Swift Talk: Comparing RxSwift and ReactiveSwift

Adam Sharp

In June 2016, Chris Eidhof and Florian Kugler (of objc.io fame) started a new Swift screencast series called Swift Talk. The format is simple: for 15 to 20 minutest each week, two experienced programmers pair-program, problem-solve and refactor together. The result is some excellent insight into the process of programming and design.

Last week in episode #34, Chris and Florian did their first episode on one of my favourite topics: Reactive Programming. They work through a reactive programming problem using RxSwift, exploring some of the most common use cases for a reactive programming library: asynchronous networking, combining event streams from multiple sources, and binding values to UI controls. The source code for the episode is available for free on GitHub. Whether or not you’ve watched the episode, I recommend cloning the repo and playing around with the app in the simulator.

I haven’t yet had the opportunity to work with RxSwift, but I have a lot of experience with ReactiveCocoa, and have made a few contributions. Since the recent release of ReactiveCocoa 5, which overhauled its UI binding APIs for Swift 3, and ReactiveSwift (the cross-platform core of ReactiveCocoa), I thought it would be interesting to use this example app from Swift Talk to compare the two libraries.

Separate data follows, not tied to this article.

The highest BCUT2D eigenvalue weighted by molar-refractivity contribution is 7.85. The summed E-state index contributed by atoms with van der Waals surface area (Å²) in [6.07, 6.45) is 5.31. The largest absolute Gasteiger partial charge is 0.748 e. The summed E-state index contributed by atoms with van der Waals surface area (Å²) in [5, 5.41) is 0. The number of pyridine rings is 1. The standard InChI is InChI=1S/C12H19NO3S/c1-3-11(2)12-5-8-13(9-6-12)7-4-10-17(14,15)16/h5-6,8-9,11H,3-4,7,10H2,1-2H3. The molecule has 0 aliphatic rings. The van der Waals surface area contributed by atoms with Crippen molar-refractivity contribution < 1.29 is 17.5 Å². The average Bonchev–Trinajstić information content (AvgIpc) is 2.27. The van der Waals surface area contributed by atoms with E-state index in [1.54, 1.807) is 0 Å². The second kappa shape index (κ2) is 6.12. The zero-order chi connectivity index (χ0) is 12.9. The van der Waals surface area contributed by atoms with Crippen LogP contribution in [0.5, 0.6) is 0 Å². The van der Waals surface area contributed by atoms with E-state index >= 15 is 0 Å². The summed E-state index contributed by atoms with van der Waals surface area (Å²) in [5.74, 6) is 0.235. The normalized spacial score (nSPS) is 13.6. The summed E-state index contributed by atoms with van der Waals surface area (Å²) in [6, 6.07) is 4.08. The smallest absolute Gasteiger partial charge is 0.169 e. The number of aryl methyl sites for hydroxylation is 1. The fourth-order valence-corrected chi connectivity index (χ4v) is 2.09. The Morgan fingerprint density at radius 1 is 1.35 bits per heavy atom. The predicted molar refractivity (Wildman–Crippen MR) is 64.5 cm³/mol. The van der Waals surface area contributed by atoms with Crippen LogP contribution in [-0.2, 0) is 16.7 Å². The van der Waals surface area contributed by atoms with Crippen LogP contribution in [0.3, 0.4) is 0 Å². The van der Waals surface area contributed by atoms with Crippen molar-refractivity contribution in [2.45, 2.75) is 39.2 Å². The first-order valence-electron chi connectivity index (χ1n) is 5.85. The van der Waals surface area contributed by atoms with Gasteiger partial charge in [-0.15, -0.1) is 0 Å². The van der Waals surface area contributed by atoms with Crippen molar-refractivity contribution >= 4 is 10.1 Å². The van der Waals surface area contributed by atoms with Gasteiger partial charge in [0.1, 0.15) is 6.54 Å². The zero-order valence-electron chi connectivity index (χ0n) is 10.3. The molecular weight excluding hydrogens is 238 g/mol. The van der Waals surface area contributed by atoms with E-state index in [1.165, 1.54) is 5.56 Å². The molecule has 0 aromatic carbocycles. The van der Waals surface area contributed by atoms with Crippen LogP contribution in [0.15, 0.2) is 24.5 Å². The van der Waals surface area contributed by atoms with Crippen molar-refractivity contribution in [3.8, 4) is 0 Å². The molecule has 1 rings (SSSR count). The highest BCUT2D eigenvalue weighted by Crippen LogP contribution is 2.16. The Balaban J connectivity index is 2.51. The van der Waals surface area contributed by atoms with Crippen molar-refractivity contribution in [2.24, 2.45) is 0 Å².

A quick note on terminology: throughout this article, I’ll be using RxSwift to also refer to RxCocoa, which is bundled alongside it and provides the UI binding layer. In the same way, I’ll be using ReactiveSwift and ReactiveCocoa interchangeably.

Porting from RxSwift to ReactiveSwift

Let’s take a first pass and port examples in the source directly to the equivalent ReactiveSwift APIs. Even though the changes are fairly minimal, we can learn a lot about about the philosophical differences between the two libraries.